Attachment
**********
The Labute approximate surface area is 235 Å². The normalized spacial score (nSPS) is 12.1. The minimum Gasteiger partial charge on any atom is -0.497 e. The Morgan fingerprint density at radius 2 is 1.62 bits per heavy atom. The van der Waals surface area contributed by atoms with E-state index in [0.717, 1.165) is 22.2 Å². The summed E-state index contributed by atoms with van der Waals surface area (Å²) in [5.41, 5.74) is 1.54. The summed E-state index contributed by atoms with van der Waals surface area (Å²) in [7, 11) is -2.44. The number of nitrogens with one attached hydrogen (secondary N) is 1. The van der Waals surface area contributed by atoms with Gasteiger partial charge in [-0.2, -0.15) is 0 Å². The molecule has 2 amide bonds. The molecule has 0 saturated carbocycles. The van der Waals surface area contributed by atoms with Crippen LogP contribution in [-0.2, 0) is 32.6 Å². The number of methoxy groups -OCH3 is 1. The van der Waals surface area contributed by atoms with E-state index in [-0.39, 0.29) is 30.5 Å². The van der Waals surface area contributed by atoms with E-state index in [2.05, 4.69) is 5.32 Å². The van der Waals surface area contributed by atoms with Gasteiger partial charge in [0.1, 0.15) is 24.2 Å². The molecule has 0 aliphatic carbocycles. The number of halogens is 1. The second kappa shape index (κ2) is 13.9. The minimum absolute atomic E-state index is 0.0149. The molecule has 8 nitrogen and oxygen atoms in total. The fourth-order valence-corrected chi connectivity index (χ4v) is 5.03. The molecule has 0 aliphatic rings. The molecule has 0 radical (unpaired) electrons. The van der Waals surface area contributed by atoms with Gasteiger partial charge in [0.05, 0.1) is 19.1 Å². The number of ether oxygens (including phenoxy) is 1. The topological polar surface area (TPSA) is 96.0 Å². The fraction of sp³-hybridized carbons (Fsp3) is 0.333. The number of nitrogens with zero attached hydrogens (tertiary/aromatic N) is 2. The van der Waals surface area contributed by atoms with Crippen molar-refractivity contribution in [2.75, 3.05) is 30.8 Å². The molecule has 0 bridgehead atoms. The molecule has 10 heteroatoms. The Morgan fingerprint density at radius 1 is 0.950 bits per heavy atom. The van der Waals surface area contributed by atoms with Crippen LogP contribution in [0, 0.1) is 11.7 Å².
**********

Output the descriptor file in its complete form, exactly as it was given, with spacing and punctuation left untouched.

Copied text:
The Labute approximate surface area is 235 Å². The normalized spacial score (nSPS) is 12.1. The minimum Gasteiger partial charge on any atom is -0.497 e. The Morgan fingerprint density at radius 2 is 1.62 bits per heavy atom. The van der Waals surface area contributed by atoms with E-state index in [0.717, 1.165) is 22.2 Å². The summed E-state index contributed by atoms with van der Waals surface area (Å²) in [5.41, 5.74) is 1.54. The summed E-state index contributed by atoms with van der Waals surface area (Å²) in [7, 11) is -2.44. The number of nitrogens with one attached hydrogen (secondary N) is 1. The van der Waals surface area contributed by atoms with Gasteiger partial charge in [-0.2, -0.15) is 0 Å². The molecule has 2 amide bonds. The molecule has 0 saturated carbocycles. The van der Waals surface area contributed by atoms with Crippen LogP contribution in [-0.2, 0) is 32.6 Å². The number of methoxy groups -OCH3 is 1. The van der Waals surface area contributed by atoms with E-state index in [-0.39, 0.29) is 30.5 Å². The van der Waals surface area contributed by atoms with E-state index in [2.05, 4.69) is 5.32 Å². The van der Waals surface area contributed by atoms with Gasteiger partial charge in [0.1, 0.15) is 24.2 Å². The molecule has 0 aliphatic carbocycles. The number of halogens is 1. The second kappa shape index (κ2) is 13.9. The minimum absolute atomic E-state index is 0.0149. The molecule has 8 nitrogen and oxygen atoms in total. The fourth-order valence-corrected chi connectivity index (χ4v) is 5.03. The molecule has 0 aliphatic rings. The molecule has 0 radical (unpaired) electrons. The van der Waals surface area contributed by atoms with Gasteiger partial charge in [0.05, 0.1) is 19.1 Å². The number of ether oxygens (including phenoxy) is 1. The topological polar surface area (TPSA) is 96.0 Å². The fraction of sp³-hybridized carbons (Fsp3) is 0.333. The number of nitrogens with zero attached hydrogens (tertiary/aromatic N) is 2. The van der Waals surface area contributed by atoms with Crippen molar-refractivity contribution in [2.75, 3.05) is 30.8 Å². The molecule has 0 bridgehead atoms. The molecule has 10 heteroatoms. The Morgan fingerprint density at radius 1 is 0.950 bits per heavy atom. The van der Waals surface area contributed by atoms with Crippen LogP contribution in [0, 0.1) is 11.7 Å².